The most common way for pests to be introduced into a marine ecosystem is via ocean-going vessels. The pests are either transported in the vessel’s ballast water and/or in marine growth on the vessels’ hulls (‘biofouling’).
Ballast water is pumped into a ship's ballast tanks to improve its stability. It is taken up or discharged when cargo is unloaded or loaded, or when the ship needs extra stability in turbulent conditions. A range of marine organisms can be taken up with the ballast water. Discharge of this water will then release these organisms into new areas where they may become invasive marine pests.
The Australian Government is responsible for the management and monitoring of ballast water exchange at the international border.
Biofouling is the accumulation of aquatic, plants and animals on vessel hulls and submerged surfaces. Over time many different types of organisms may attach themselves to the hull potentially including invasive marine pests.
Introduced marine pests are very likely to be first detected in ports, marinas and similar areas.
While there are only a few introduced marine pests established in Western Australia at present, there is a threat from the many pests found in south-east Asia and other parts of Australia. The shipping routes of many vessels coming to WA pass through these regions. It is therefore possible that more pests may become established in the State unless we work together.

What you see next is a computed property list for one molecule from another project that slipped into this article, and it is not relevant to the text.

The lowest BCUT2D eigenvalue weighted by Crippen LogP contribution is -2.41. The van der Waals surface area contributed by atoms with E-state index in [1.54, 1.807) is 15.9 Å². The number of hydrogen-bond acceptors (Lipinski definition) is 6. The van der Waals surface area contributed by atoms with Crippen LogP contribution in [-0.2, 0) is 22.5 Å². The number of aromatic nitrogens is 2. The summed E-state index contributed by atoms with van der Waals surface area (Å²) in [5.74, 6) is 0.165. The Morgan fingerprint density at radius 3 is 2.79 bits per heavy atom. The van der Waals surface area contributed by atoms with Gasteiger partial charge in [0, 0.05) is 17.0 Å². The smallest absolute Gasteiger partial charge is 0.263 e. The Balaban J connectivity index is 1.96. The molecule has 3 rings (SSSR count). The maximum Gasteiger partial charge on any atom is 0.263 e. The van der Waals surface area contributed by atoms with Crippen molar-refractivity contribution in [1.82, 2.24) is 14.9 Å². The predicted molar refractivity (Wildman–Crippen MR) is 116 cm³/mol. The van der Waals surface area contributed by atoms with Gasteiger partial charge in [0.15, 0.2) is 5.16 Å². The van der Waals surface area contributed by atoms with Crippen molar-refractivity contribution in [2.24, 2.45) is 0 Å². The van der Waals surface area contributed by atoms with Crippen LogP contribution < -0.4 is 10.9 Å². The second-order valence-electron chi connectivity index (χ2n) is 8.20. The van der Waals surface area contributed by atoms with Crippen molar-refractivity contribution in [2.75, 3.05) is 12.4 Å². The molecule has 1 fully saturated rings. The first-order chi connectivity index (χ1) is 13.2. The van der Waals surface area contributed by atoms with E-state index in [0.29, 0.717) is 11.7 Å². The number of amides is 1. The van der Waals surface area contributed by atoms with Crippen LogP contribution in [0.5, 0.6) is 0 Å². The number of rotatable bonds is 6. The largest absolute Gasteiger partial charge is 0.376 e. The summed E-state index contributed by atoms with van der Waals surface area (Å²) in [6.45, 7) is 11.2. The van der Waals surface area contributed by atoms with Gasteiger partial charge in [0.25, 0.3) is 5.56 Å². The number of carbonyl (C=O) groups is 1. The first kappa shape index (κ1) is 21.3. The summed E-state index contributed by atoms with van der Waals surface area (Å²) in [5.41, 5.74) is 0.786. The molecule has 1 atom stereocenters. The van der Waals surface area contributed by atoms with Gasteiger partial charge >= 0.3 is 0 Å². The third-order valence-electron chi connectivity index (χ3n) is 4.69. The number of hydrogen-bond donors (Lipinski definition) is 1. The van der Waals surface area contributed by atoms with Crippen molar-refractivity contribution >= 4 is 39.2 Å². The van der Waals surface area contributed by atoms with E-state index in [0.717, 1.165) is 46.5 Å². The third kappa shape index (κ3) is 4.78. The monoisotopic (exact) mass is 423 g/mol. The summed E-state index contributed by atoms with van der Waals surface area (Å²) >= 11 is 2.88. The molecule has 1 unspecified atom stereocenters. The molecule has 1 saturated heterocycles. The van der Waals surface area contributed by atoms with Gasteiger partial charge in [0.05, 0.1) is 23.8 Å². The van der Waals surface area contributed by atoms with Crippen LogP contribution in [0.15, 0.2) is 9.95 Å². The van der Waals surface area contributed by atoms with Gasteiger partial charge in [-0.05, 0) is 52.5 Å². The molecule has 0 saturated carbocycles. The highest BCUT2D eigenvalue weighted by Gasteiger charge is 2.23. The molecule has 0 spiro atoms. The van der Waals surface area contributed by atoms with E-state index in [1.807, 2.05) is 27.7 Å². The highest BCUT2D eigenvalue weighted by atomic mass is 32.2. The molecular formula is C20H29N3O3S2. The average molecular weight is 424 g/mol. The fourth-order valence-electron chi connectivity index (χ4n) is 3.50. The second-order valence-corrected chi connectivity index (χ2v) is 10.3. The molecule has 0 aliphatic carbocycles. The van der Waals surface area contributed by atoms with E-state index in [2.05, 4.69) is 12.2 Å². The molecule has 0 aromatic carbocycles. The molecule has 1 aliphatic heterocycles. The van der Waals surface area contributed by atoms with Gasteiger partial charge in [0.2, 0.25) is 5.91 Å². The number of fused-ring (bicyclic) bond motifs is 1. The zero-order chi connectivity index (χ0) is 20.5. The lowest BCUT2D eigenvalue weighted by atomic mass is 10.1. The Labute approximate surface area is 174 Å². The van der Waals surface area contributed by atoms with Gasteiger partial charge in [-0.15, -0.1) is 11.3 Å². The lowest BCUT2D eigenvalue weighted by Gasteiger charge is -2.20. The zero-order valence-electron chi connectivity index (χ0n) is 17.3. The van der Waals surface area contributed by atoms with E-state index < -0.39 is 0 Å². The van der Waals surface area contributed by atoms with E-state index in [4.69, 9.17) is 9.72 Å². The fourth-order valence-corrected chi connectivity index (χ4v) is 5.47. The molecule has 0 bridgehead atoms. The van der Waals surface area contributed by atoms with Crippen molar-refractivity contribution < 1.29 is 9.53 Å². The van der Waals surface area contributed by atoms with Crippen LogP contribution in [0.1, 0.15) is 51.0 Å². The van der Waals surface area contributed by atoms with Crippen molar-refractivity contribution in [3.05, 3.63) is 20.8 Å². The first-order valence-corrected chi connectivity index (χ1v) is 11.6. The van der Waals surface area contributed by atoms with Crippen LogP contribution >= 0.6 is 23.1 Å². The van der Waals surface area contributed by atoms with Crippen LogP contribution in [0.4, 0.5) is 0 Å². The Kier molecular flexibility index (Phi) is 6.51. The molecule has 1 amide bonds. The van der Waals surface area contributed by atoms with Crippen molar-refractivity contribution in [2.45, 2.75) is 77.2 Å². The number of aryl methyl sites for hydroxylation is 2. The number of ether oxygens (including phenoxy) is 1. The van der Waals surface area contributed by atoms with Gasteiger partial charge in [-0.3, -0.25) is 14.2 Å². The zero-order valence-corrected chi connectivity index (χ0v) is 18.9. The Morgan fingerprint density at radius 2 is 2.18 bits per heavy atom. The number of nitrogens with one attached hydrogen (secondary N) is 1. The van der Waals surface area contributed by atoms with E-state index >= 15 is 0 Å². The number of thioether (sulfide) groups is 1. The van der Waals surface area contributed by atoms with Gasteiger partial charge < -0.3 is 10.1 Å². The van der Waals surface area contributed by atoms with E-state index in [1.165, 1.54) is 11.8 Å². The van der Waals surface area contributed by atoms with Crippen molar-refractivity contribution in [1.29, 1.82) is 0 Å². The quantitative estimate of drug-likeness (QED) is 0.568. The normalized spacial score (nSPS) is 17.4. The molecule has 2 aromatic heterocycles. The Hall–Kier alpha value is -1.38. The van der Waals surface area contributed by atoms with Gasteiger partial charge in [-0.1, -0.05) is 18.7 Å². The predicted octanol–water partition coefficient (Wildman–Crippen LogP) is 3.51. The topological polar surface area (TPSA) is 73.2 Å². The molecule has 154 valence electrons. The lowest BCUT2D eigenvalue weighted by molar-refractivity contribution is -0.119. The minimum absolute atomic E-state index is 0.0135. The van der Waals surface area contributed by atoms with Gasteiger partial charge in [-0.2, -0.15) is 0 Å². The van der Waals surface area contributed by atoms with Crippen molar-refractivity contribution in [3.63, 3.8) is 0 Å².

We regularly inspect vessels with biofouling arriving from international, inter-state locations and within the State. Inspections must be conducted by suitably qualified personnel. To meet an increasing demand for inspectors we are developing a Certificate IV course, due to be launched by 2013 through the Challenger Institute of Technology, Fremantle. Further details will be announced soon.
How you can help
An ANZPAC industry workshop on biofouling management in the shipping and maritime sectors is taking place in Melbourne in May. Discover more.
Contact our Biosecurity Unit for further information.